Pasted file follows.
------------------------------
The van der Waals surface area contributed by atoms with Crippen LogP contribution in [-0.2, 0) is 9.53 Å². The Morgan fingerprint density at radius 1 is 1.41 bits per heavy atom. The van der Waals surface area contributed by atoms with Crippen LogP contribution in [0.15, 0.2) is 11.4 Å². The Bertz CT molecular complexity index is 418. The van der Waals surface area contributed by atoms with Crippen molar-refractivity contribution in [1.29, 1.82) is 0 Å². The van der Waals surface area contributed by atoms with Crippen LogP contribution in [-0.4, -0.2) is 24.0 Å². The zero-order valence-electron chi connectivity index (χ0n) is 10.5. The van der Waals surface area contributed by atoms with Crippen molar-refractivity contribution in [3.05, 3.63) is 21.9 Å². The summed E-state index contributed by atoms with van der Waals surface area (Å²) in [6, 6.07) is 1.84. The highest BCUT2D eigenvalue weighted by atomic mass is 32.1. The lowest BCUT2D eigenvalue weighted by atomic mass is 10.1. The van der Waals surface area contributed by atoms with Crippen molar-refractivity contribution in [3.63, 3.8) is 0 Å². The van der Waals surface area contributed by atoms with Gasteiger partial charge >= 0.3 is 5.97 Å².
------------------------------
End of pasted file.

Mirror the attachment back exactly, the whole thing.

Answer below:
The van der Waals surface area contributed by atoms with Crippen LogP contribution in [-0.2, 0) is 9.53 Å². The Morgan fingerprint density at radius 1 is 1.41 bits per heavy atom. The van der Waals surface area contributed by atoms with Crippen LogP contribution in [0.15, 0.2) is 11.4 Å². The Bertz CT molecular complexity index is 418. The van der Waals surface area contributed by atoms with Crippen molar-refractivity contribution in [1.29, 1.82) is 0 Å². The van der Waals surface area contributed by atoms with Crippen LogP contribution in [-0.4, -0.2) is 24.0 Å². The zero-order valence-electron chi connectivity index (χ0n) is 10.5. The van der Waals surface area contributed by atoms with Crippen molar-refractivity contribution in [3.05, 3.63) is 21.9 Å². The summed E-state index contributed by atoms with van der Waals surface area (Å²) in [6, 6.07) is 1.84. The highest BCUT2D eigenvalue weighted by atomic mass is 32.1. The lowest BCUT2D eigenvalue weighted by atomic mass is 10.1. The van der Waals surface area contributed by atoms with Crippen molar-refractivity contribution in [3.63, 3.8) is 0 Å². The van der Waals surface area contributed by atoms with Gasteiger partial charge >= 0.3 is 5.97 Å².